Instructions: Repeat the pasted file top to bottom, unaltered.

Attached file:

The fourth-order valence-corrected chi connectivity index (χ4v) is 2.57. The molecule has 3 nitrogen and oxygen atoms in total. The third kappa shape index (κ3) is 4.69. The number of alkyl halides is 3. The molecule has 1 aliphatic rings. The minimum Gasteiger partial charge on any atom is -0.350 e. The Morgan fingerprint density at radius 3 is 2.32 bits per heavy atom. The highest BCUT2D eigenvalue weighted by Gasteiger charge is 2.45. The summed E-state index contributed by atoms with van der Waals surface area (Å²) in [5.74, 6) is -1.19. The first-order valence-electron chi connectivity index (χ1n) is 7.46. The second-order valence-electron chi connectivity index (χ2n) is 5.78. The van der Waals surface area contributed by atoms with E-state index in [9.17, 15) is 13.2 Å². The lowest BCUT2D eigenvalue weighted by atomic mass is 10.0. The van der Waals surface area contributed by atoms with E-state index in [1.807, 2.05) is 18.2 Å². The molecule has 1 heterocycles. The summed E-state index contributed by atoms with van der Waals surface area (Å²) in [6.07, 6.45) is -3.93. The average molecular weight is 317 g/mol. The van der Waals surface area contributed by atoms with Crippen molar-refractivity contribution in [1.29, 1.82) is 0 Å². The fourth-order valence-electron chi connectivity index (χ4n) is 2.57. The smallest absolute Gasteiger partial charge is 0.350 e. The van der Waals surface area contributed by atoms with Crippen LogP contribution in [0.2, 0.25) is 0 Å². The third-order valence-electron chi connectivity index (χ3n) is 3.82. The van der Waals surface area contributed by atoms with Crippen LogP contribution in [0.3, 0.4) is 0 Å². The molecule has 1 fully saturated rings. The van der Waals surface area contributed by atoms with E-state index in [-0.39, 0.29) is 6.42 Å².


The fourth-order valence-corrected chi connectivity index (χ4v) is 2.57. The molecule has 3 nitrogen and oxygen atoms in total. The third kappa shape index (κ3) is 4.69. The number of alkyl halides is 3. The molecule has 1 aliphatic rings. The minimum Gasteiger partial charge on any atom is -0.350 e. The Morgan fingerprint density at radius 3 is 2.32 bits per heavy atom. The highest BCUT2D eigenvalue weighted by Gasteiger charge is 2.45. The summed E-state index contributed by atoms with van der Waals surface area (Å²) in [5.74, 6) is -1.19. The first-order valence-electron chi connectivity index (χ1n) is 7.46. The second-order valence-electron chi connectivity index (χ2n) is 5.78. The van der Waals surface area contributed by atoms with E-state index in [9.17, 15) is 13.2 Å². The lowest BCUT2D eigenvalue weighted by atomic mass is 10.0. The van der Waals surface area contributed by atoms with E-state index in [1.807, 2.05) is 18.2 Å². The molecule has 1 heterocycles. The summed E-state index contributed by atoms with van der Waals surface area (Å²) in [6.07, 6.45) is -3.93. The average molecular weight is 317 g/mol. The van der Waals surface area contributed by atoms with Crippen molar-refractivity contribution in [1.29, 1.82) is 0 Å². The fourth-order valence-electron chi connectivity index (χ4n) is 2.57. The smallest absolute Gasteiger partial charge is 0.350 e. The van der Waals surface area contributed by atoms with Crippen LogP contribution in [0.2, 0.25) is 0 Å². The third-order valence-electron chi connectivity index (χ3n) is 3.82. The van der Waals surface area contributed by atoms with Crippen LogP contribution in [0.3, 0.4) is 0 Å². The molecule has 1 fully saturated rings. The van der Waals surface area contributed by atoms with E-state index in [-0.39, 0.29) is 6.42 Å².